Dog Sledding in Alaska

1.    Visit a Sled Dog Summer Camp

Feel the rush of a clean crisp breeze on your face as you learn what it is like to mush an Iditarod dog sled team.  This is something unique to Alaska and an activity that the whole family will love.  The summer training sleds have wheels and are pulled across the snowless summer ground. They are big enough to accommodate 8 passengers so the whole family can ride together. The sleds are big weigh approximately 800 pounds empty.  They are heavy by design to help the dogs build muscles.  This make for slower ride suitable for all ages.

Iditarod Puppies

But Dog sledding is not the only thing to do in Alaska....


The 49th state has a little something for everyone. The incredible jaw-dropping scenery of unspoiled nature, majestic mountains, glaciers, fjords, crystal clear lakes, and waterfalls is the perfect backdrop for any family vacation. 

The best way to travel to Alaska is by boat or airplane.  If you have enough time you can drive up through Canada on the Alcan Hwy.  The highways are well maintain but not all of Alaska is accessible by car.  Once inside Alaska travel by train is an excellent scenic  option. 

Alaska has a short tourist season.  Mid-May through mid-June is best for viewing the mountains and glaciers. The salmon run usually starts near the end of June and goes through mid-August.  At the peak of the salmon run is the best time to see Alaska’s wildlife. The tourist season is over by Sept 15.  For the best selection of activities, book early (6 months to 1 year in advance).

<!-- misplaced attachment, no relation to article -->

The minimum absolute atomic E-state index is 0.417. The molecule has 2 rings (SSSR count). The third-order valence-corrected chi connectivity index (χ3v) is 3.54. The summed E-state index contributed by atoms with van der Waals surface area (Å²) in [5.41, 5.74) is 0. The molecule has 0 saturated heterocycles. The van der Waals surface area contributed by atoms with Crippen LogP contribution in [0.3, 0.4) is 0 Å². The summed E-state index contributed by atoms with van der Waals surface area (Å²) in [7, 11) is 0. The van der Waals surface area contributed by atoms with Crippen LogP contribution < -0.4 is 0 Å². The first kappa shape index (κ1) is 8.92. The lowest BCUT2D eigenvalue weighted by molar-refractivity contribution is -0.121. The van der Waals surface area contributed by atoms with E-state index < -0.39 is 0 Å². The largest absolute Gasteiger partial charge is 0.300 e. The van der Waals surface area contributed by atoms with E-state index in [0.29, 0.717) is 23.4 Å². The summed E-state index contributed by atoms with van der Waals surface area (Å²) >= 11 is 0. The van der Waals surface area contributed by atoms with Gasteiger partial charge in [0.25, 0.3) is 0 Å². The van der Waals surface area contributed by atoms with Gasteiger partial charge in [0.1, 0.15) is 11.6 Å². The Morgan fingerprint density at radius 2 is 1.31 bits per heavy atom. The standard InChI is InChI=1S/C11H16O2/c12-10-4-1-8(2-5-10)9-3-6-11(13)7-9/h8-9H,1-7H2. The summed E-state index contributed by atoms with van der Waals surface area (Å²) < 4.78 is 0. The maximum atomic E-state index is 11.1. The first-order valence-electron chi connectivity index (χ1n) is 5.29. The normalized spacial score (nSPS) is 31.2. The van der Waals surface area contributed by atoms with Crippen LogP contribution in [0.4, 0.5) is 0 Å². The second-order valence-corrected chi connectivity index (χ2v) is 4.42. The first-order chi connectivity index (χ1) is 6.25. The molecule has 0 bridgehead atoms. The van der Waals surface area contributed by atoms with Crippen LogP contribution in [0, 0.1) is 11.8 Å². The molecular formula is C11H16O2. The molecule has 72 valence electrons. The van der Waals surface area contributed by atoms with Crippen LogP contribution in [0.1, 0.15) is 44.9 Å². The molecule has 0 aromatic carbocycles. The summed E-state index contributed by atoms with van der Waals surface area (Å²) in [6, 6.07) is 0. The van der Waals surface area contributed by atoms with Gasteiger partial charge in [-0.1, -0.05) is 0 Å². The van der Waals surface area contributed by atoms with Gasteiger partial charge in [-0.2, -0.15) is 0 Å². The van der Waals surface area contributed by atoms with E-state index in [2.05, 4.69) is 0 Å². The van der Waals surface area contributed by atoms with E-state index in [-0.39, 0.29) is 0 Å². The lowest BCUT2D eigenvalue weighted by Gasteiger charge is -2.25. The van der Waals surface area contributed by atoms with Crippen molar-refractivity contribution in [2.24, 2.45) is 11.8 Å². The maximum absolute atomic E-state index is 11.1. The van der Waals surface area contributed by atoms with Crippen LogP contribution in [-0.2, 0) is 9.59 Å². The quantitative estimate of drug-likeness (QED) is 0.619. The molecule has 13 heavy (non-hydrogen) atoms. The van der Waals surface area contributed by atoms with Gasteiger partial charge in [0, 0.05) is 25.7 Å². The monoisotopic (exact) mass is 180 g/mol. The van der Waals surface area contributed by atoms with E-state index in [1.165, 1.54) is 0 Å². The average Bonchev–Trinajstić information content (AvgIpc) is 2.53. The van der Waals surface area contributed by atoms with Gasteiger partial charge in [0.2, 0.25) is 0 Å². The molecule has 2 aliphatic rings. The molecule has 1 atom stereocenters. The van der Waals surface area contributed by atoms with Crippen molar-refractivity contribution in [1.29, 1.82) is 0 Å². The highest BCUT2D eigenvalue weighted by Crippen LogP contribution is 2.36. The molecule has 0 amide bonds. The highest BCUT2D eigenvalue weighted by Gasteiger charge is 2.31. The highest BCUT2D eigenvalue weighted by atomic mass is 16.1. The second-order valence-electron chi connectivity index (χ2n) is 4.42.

For a more unique Alaska experience consider visiting outside of the tourist season. 

Alaskans don't hibernate like bears, winter is when the fun begins and you're officially invited! Whether you desire endless white solitude or activities and events, Alaska has it all - from wildlife to nightlife.

Winter visitors may be surprised to find out that they are as tough as most Alaskans and it’s neither as dark nor as cold as you might expect. Winter brings 0-6 hours of daylight on the shortest day of the year, depending on where you are. And with hours of twilight or dawns on either side, there is plenty of useable daylight to get in a full day of activities. With average temperatures around 20°F (-7°C), winter enthusiasts can enjoy Alaska in complete comfort. Alaska starts rapidly gaining daylight in the early spring, and with dozens of festivals and events taking place in late February and into March, this makes the perfect time to experience winter in Alaska and get a feel for what it’s really like in our most defining season.

When do the northern lights come out? 

The northern lights, or aurora borealis, are visible an average of 240 nights per year since the sky has to be dark enough to see them. The best viewing season is winter, but it is possible to view them from late August through mid-April. Conditions must also be clear to view the aurora and they are typically most active between the hours of 11pm and 2am.

Interested in learning more information about travel to Alaska? Please call me at (510) 883 3800 for more information.
alaska-lake with Spring flowers